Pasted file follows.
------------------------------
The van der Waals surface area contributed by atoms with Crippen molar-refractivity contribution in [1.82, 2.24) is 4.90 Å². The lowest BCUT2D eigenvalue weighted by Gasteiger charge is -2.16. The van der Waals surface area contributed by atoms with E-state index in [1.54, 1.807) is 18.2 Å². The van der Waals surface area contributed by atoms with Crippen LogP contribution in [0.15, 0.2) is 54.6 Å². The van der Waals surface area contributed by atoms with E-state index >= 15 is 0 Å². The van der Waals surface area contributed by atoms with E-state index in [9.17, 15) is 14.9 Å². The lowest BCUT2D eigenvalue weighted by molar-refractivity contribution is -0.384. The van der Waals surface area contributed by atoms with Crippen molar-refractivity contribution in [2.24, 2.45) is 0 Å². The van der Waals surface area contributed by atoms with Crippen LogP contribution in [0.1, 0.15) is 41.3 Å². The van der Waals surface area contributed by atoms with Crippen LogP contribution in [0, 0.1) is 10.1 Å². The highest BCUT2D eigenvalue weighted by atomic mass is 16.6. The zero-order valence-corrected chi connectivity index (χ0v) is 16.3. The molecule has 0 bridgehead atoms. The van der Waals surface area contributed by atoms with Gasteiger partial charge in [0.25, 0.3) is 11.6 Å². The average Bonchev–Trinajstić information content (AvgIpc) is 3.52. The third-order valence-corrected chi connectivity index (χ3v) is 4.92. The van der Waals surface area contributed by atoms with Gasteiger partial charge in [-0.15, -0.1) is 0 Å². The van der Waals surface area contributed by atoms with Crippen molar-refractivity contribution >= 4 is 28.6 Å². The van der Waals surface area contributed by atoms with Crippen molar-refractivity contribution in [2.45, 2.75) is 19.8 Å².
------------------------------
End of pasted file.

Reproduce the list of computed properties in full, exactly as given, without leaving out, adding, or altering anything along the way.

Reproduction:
The van der Waals surface area contributed by atoms with Crippen molar-refractivity contribution in [1.82, 2.24) is 4.90 Å². The lowest BCUT2D eigenvalue weighted by Gasteiger charge is -2.16. The van der Waals surface area contributed by atoms with E-state index in [1.54, 1.807) is 18.2 Å². The van der Waals surface area contributed by atoms with Crippen LogP contribution in [0.15, 0.2) is 54.6 Å². The van der Waals surface area contributed by atoms with E-state index >= 15 is 0 Å². The van der Waals surface area contributed by atoms with E-state index in [9.17, 15) is 14.9 Å². The lowest BCUT2D eigenvalue weighted by molar-refractivity contribution is -0.384. The van der Waals surface area contributed by atoms with Crippen molar-refractivity contribution in [2.24, 2.45) is 0 Å². The van der Waals surface area contributed by atoms with Crippen LogP contribution in [0.1, 0.15) is 41.3 Å². The van der Waals surface area contributed by atoms with Crippen LogP contribution in [0, 0.1) is 10.1 Å². The highest BCUT2D eigenvalue weighted by atomic mass is 16.6. The zero-order valence-corrected chi connectivity index (χ0v) is 16.3. The molecule has 0 bridgehead atoms. The van der Waals surface area contributed by atoms with Gasteiger partial charge in [0.25, 0.3) is 11.6 Å². The average Bonchev–Trinajstić information content (AvgIpc) is 3.52. The third-order valence-corrected chi connectivity index (χ3v) is 4.92. The van der Waals surface area contributed by atoms with Gasteiger partial charge in [-0.15, -0.1) is 0 Å². The van der Waals surface area contributed by atoms with Crippen molar-refractivity contribution >= 4 is 28.6 Å². The van der Waals surface area contributed by atoms with Crippen molar-refractivity contribution in [2.45, 2.75) is 19.8 Å².